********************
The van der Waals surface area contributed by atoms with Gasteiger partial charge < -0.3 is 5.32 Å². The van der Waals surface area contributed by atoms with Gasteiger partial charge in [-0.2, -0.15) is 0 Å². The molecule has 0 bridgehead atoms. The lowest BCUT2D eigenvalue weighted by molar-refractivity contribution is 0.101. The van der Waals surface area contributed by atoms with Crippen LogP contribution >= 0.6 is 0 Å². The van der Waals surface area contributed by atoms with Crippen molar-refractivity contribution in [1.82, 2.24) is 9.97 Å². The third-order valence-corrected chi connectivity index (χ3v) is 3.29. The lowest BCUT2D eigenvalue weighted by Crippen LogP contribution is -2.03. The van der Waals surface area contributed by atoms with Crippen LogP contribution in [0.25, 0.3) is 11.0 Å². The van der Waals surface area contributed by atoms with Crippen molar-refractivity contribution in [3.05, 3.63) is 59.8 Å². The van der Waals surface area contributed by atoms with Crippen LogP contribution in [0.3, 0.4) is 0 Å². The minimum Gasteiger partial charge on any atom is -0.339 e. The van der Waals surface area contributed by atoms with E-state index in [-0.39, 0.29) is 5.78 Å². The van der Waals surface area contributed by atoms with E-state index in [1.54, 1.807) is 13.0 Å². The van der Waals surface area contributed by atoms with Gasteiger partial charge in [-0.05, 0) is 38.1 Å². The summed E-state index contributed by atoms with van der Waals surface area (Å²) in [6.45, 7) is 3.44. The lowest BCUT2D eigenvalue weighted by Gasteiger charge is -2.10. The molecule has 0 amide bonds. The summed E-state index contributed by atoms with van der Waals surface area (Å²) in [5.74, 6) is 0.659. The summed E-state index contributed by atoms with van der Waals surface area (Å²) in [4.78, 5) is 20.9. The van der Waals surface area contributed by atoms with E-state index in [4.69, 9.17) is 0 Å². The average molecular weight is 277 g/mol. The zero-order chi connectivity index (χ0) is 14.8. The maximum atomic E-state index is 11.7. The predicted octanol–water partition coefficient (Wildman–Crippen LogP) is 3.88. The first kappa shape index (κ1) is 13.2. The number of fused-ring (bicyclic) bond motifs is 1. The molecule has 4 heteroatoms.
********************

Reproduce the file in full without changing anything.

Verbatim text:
The van der Waals surface area contributed by atoms with Gasteiger partial charge < -0.3 is 5.32 Å². The van der Waals surface area contributed by atoms with Gasteiger partial charge in [-0.2, -0.15) is 0 Å². The molecule has 0 bridgehead atoms. The lowest BCUT2D eigenvalue weighted by molar-refractivity contribution is 0.101. The van der Waals surface area contributed by atoms with Crippen LogP contribution >= 0.6 is 0 Å². The van der Waals surface area contributed by atoms with Crippen molar-refractivity contribution in [1.82, 2.24) is 9.97 Å². The third-order valence-corrected chi connectivity index (χ3v) is 3.29. The lowest BCUT2D eigenvalue weighted by Crippen LogP contribution is -2.03. The van der Waals surface area contributed by atoms with Crippen LogP contribution in [0.25, 0.3) is 11.0 Å². The van der Waals surface area contributed by atoms with Crippen molar-refractivity contribution in [3.05, 3.63) is 59.8 Å². The van der Waals surface area contributed by atoms with Crippen LogP contribution in [0.3, 0.4) is 0 Å². The minimum Gasteiger partial charge on any atom is -0.339 e. The van der Waals surface area contributed by atoms with E-state index in [-0.39, 0.29) is 5.78 Å². The van der Waals surface area contributed by atoms with E-state index in [1.54, 1.807) is 13.0 Å². The van der Waals surface area contributed by atoms with Gasteiger partial charge in [-0.05, 0) is 38.1 Å². The summed E-state index contributed by atoms with van der Waals surface area (Å²) in [6.45, 7) is 3.44. The lowest BCUT2D eigenvalue weighted by Gasteiger charge is -2.10. The molecule has 0 amide bonds. The summed E-state index contributed by atoms with van der Waals surface area (Å²) in [5.74, 6) is 0.659. The summed E-state index contributed by atoms with van der Waals surface area (Å²) in [4.78, 5) is 20.9. The van der Waals surface area contributed by atoms with E-state index in [4.69, 9.17) is 0 Å². The average molecular weight is 277 g/mol. The zero-order chi connectivity index (χ0) is 14.8. The maximum atomic E-state index is 11.7. The predicted octanol–water partition coefficient (Wildman–Crippen LogP) is 3.88. The first kappa shape index (κ1) is 13.2. The number of fused-ring (bicyclic) bond motifs is 1. The molecule has 4 heteroatoms.